What issues are Republicans and Democrats ignoring at their peril?

American flag and voting sign
Precinct 14 (Photo courtesy Matt Abe)

Dissatisfaction with the the two major political parties in the US is high. A new poll from Gallup indicates that a record number of Americans view themselves as political independents.

The survey, based on more than 18,000 interviews conducted throughout the year, found that 42 percent identified as independent, the highest figure since the polling firm began conducting interviews by telephone 25 years ago. …

The shift toward increased independent status has been more damaging to the GOP than the Democratic Party. Since peaking at 34 percent in 2004, Republican identification has now fallen to 25 percent — the lowest level in 25 years.

Democratic identification has also declined in recent years but at a lesser rate, falling to 31 percent from a high of 36 percent in 2008, when Barack Obama was elected president. (NPR)

Today’s Question: What issues are Republicans and Democrats ignoring at their peril?

  • bob hicks

    Not a question of ignoring, it’s a question of entrenched diametrically opposed interests and corporate influence that ensure little or no progress on major issues.

    • Fair point, Bob. Ignoring might not be a part of the best question on this issue. Is there a better way to limit monied interests in politics?

      • Ralphy

        How about for every dollar spent on a campaign by a PAC or a candidate, the spender has to match it with a contribution to a public campaign finance pool that is divided equitably among all the candidates.

  • PaulJ

    1) How they present their messages.
    2) Labor rules are local but laws governing capital are global.
    3) Giving anything to a Politian can be seen as a bribe.

  • betsy

    They are ignoring the people who hire them and NOT ignoring the lobbyist who pay them.
    We can all see how transparent this money game is and who is losing out.

  • Jamie

    Both parties are ignoring the constitutional limits placed on the federal government.

  • Jim G

    Both Republican and Democratic parties are ignoring the people who voted for their representatives in the hope that they would uphold their oaths of office. But it seems that they have forgotten they serve at the will of the people, serving them, not exploiting them to enrich themselves and the monied interests who have secured for themselves, the privileged few, a system that rewards only the wealthy and powerful. They have forgotten these words written by Thomas Jefferson in 1776.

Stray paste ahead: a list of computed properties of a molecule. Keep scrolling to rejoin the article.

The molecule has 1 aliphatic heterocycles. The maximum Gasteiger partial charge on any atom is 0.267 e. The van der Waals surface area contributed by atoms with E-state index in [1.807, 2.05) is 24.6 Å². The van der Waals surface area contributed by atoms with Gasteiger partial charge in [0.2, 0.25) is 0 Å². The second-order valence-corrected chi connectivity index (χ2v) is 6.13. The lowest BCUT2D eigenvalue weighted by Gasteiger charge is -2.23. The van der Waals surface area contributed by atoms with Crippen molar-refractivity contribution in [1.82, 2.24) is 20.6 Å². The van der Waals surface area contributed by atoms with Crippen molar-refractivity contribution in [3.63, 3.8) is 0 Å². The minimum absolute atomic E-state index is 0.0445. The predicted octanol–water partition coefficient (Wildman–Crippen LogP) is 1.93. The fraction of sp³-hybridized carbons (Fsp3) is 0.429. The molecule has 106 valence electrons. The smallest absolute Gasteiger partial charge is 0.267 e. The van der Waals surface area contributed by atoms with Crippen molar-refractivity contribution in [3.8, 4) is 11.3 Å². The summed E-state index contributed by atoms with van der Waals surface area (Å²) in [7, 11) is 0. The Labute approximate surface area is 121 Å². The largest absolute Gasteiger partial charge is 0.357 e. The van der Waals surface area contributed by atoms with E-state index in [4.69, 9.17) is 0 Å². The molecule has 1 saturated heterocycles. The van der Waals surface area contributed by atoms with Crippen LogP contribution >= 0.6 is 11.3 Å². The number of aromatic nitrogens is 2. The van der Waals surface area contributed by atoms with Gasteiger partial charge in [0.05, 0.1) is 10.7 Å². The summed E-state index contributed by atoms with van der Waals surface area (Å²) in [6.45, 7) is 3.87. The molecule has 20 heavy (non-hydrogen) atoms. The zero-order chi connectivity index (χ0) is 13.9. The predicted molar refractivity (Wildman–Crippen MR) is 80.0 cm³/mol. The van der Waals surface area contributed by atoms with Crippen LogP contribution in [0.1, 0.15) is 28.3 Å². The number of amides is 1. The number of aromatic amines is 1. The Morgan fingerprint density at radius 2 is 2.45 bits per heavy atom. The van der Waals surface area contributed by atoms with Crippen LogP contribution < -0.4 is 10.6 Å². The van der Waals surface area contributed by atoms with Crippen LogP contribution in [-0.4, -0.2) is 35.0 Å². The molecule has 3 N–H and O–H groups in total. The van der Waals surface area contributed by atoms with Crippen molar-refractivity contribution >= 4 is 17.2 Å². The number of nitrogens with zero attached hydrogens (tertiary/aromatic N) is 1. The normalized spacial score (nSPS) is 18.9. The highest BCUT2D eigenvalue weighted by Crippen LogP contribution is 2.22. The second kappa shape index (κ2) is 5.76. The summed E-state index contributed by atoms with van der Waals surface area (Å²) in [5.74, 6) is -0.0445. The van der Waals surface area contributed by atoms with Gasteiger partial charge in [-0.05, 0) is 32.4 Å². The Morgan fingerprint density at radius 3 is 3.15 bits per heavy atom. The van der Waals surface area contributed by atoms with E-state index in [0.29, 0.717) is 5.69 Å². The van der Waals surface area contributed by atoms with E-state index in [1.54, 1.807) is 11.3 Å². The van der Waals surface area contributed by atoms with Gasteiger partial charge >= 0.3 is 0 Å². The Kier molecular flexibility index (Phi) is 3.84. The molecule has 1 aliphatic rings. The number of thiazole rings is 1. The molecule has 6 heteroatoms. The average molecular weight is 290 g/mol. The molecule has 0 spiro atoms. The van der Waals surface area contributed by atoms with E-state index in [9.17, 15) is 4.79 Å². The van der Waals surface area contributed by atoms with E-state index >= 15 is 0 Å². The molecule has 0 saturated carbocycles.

“Governments are instituted among Men, deriving their just powers from the consent of the governed, –That whenever any Form of Government becomes destructive of these ends, it is the Right of the People to alter or to abolish it, and to institute new Government, laying its foundation on such principles and organizing its powers in such form, as to them shall seem most likely to effect their Safety and Happiness. Prudence, indeed, will dictate that Governments long established should not be changed for light and transient causes; and accordingly all experience hath shewn, that mankind are more disposed to suffer, while evils are sufferable, than to right themselves by abolishing the forms to which they are accustomed.

    The Declaration of Independence 1776

  • Rich in Duluth

    Both sides are ignoring the fact that they represent all of the people in their districts. This means they represent even the people who did not vote for them.
    They owe these people representation through the hard work of compromise on issues.

    • Bill

      I agree completely. I was going to write the same thing. We have lost representation. The lobby groups with the big money control our representatives.

    • Thanks for the comment, Rich. Do you think a third party could do better, or does the problem transcend partisan politics?

      • Rich in Duluth


        I don’t think a third party is the answer, because I’m not sure a centrist party could gather enough votes to do anything. Extremists will find a way to block reasonable legislation.